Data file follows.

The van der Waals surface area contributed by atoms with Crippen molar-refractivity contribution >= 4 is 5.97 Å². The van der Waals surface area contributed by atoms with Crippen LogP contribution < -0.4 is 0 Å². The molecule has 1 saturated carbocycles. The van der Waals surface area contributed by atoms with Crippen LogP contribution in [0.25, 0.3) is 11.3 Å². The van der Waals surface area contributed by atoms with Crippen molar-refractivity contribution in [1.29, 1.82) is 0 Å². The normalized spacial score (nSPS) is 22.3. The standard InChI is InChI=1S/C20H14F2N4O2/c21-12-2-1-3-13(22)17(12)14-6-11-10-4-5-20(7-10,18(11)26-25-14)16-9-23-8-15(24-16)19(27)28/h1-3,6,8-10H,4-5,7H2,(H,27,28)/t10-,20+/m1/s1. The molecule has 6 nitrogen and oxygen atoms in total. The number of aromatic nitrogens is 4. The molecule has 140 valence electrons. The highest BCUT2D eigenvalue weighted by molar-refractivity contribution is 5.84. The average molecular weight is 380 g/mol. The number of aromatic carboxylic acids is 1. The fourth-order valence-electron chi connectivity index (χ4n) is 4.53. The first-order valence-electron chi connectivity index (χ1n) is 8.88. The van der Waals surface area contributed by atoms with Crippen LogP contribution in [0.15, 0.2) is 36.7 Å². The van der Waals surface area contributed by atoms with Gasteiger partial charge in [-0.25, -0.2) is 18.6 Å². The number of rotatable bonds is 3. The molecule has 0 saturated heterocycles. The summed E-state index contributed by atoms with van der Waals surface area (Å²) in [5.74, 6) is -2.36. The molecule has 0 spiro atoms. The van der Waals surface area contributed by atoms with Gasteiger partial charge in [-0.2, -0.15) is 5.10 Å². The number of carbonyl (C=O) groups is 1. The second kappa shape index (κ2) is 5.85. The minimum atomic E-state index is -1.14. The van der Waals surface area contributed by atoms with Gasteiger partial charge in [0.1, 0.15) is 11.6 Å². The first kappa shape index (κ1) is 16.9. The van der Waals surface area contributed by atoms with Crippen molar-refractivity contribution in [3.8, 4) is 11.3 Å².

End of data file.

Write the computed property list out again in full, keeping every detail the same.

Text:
The van der Waals surface area contributed by atoms with Crippen molar-refractivity contribution >= 4 is 5.97 Å². The van der Waals surface area contributed by atoms with Crippen LogP contribution < -0.4 is 0 Å². The molecule has 1 saturated carbocycles. The van der Waals surface area contributed by atoms with Crippen LogP contribution in [0.25, 0.3) is 11.3 Å². The van der Waals surface area contributed by atoms with Crippen molar-refractivity contribution in [1.29, 1.82) is 0 Å². The normalized spacial score (nSPS) is 22.3. The standard InChI is InChI=1S/C20H14F2N4O2/c21-12-2-1-3-13(22)17(12)14-6-11-10-4-5-20(7-10,18(11)26-25-14)16-9-23-8-15(24-16)19(27)28/h1-3,6,8-10H,4-5,7H2,(H,27,28)/t10-,20+/m1/s1. The molecule has 6 nitrogen and oxygen atoms in total. The number of aromatic nitrogens is 4. The molecule has 140 valence electrons. The highest BCUT2D eigenvalue weighted by molar-refractivity contribution is 5.84. The average molecular weight is 380 g/mol. The number of aromatic carboxylic acids is 1. The fourth-order valence-electron chi connectivity index (χ4n) is 4.53. The first-order valence-electron chi connectivity index (χ1n) is 8.88. The van der Waals surface area contributed by atoms with Crippen LogP contribution in [0.15, 0.2) is 36.7 Å². The van der Waals surface area contributed by atoms with Gasteiger partial charge in [-0.25, -0.2) is 18.6 Å². The number of rotatable bonds is 3. The molecule has 0 saturated heterocycles. The summed E-state index contributed by atoms with van der Waals surface area (Å²) in [5.74, 6) is -2.36. The molecule has 0 spiro atoms. The van der Waals surface area contributed by atoms with Gasteiger partial charge in [-0.2, -0.15) is 5.10 Å². The number of carbonyl (C=O) groups is 1. The second kappa shape index (κ2) is 5.85. The minimum atomic E-state index is -1.14. The van der Waals surface area contributed by atoms with Gasteiger partial charge in [0.1, 0.15) is 11.6 Å². The first kappa shape index (κ1) is 16.9. The van der Waals surface area contributed by atoms with Crippen molar-refractivity contribution in [3.8, 4) is 11.3 Å².